Two Canadian Success Stories

Canadian retailers are joining the virtual mall that is cyberspace and winning awards for their efforts. The Third Annual Impact Awards were handed out at Internet World Canada in Toronto recently, with the Site of the Year going to the Canadian online bookstore,

The ChaptersGLOBE site is Canada’s largest online bookstore but its mandate is broader than book selling. This Web site wants to be a “gathering place for book lovers”. From a functionality perspective it offers the largest selection of Canadian titles as well as reviews, discussion forums, an author centre, and community events all targeted at a reading community.

There is a natural fit between Internet technologies and book selling. Organizing and presenting books in various categories and allowing the visitor to search based on a number of criteria are easily implemented features of the Web. E-commerce makes the book-buying process simple and this online environment brings the availability of a large, centralized warehouse within the reach of any Canadian.

If the site reminds you of Barnes & Noble’s that’s not surprising, as Rick Segal, President of Chapters Internet, worked on the development of the Barnes & Noble Web site. In fact, the top five executive positions at Chapters Internet are all held by Internet professionals, with technical, new media or marketing backgrounds. This proves that you may not need to be steeped in the business to be successful on the Web. And thus competition in the E-commerce marketplace isn’t restricted to your existing competition.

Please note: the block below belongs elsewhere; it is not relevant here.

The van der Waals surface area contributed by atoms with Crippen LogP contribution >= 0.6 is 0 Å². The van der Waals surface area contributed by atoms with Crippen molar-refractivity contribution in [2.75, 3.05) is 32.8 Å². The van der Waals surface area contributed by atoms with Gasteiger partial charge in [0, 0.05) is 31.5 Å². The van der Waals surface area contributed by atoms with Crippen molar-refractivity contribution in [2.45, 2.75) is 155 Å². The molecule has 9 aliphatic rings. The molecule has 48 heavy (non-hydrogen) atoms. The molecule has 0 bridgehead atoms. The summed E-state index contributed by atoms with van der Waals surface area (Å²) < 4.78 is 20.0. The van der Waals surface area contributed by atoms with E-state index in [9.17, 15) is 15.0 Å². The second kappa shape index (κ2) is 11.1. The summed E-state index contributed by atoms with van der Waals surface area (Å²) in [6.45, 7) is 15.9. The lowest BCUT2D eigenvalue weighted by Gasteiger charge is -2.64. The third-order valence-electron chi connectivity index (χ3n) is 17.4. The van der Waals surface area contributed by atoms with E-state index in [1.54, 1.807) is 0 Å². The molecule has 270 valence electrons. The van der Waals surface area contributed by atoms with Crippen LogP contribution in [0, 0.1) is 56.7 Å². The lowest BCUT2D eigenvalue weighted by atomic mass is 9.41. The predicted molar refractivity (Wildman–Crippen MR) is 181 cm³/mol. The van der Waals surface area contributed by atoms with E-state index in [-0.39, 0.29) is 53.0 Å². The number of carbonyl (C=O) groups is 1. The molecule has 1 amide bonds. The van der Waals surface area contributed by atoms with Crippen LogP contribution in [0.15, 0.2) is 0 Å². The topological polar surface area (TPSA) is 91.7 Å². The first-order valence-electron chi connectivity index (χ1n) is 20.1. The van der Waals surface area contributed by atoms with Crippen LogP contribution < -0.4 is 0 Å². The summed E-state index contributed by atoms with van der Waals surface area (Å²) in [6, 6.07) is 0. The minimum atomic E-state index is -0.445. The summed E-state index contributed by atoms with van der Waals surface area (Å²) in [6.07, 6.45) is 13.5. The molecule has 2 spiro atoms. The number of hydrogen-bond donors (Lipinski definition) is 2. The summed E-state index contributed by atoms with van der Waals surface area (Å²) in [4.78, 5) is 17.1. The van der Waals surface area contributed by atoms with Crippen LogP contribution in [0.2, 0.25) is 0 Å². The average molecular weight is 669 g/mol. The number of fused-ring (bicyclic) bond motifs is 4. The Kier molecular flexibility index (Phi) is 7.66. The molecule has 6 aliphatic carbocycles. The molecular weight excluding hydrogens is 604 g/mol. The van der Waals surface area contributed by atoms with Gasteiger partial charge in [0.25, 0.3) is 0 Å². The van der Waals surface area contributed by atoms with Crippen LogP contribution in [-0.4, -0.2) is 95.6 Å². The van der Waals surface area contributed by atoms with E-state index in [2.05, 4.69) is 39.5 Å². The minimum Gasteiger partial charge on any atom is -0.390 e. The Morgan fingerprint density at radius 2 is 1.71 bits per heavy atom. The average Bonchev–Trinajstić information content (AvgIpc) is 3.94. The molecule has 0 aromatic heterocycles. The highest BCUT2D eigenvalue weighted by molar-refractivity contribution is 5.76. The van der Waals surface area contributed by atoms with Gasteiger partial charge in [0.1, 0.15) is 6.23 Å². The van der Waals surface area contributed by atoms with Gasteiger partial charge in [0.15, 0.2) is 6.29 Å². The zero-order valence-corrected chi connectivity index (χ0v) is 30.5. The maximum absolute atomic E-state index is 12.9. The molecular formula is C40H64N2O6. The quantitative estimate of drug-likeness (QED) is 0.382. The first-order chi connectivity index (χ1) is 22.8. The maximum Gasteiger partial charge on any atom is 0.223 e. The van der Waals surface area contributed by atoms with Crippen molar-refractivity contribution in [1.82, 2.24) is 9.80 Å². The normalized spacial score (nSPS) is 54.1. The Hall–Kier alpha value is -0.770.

Another retailer winning an Impact Award this year was Hudson’s Bay for their HBC Outfitter’s Web site ( This site carries the feel of the Canadian outdoors to an online environment and, like their “bricks and mortar” stores, the Web site offers classic clothing and accessories made for outdoor adventurers. HBC Outfitters is a new concept for Hudson’s Bay, not only in retailing but in their use of the Internet to extend their reach and leverage the convergence between customers who shop at their stores and those who shop online.

Reporting directly to the CIO, Michael LeBlanc, Senior Manager of Interactive Retailing, is responsible for the Web site. His role is new and a hybrid of information technology and business. In fact LeBlanc says his job is 10 per cent technical and 90 per cent business. He reports into IS but is located on the corporate side, where he spends the bulk of his time with the people who run HBC Outfitters.

From a management perspective they have more than buy-in, they have a clear direction from the top through Bill Fields, their President and CEO. “Bill gets it!” says LeBlanc, “It’s not an overnight fad; the Internet is crucial to our business strategy.” Their plans are to beat the percentages estimated in the U.S., where 7 to 10 per cent of retailer revenues are expected to come from the Internet. With modest plans for the “bricks and mortar” stores, HBC Outfitters are targeting 30 per cent of revenues to come from the Web site.

There is also recognition that the Internet is an evolving medium where change brings new flexibility and opportunities. It is the ideal medium to support the one-to-one relationship with customers. Outbound email for marketing is wide open and the ease with which you can make changes means the site can be totally responsive to changes in product availability. But the power of the Web site really resides in the back-end systems. LeBlanc states, “it’s 5 per cent front end and 95 per cent back end. The majority of the power comes from integrating legacy systems.” The HBC Outfitters site is only part of the Internet story at Hudson’s Bay, as Zellers, their Club Z program, and other online ventures provided background experience in leveraging the Internet.

Cynthia Ross-Pedersen is a Web Strategist with Adeo Communications Corp., Toronto.

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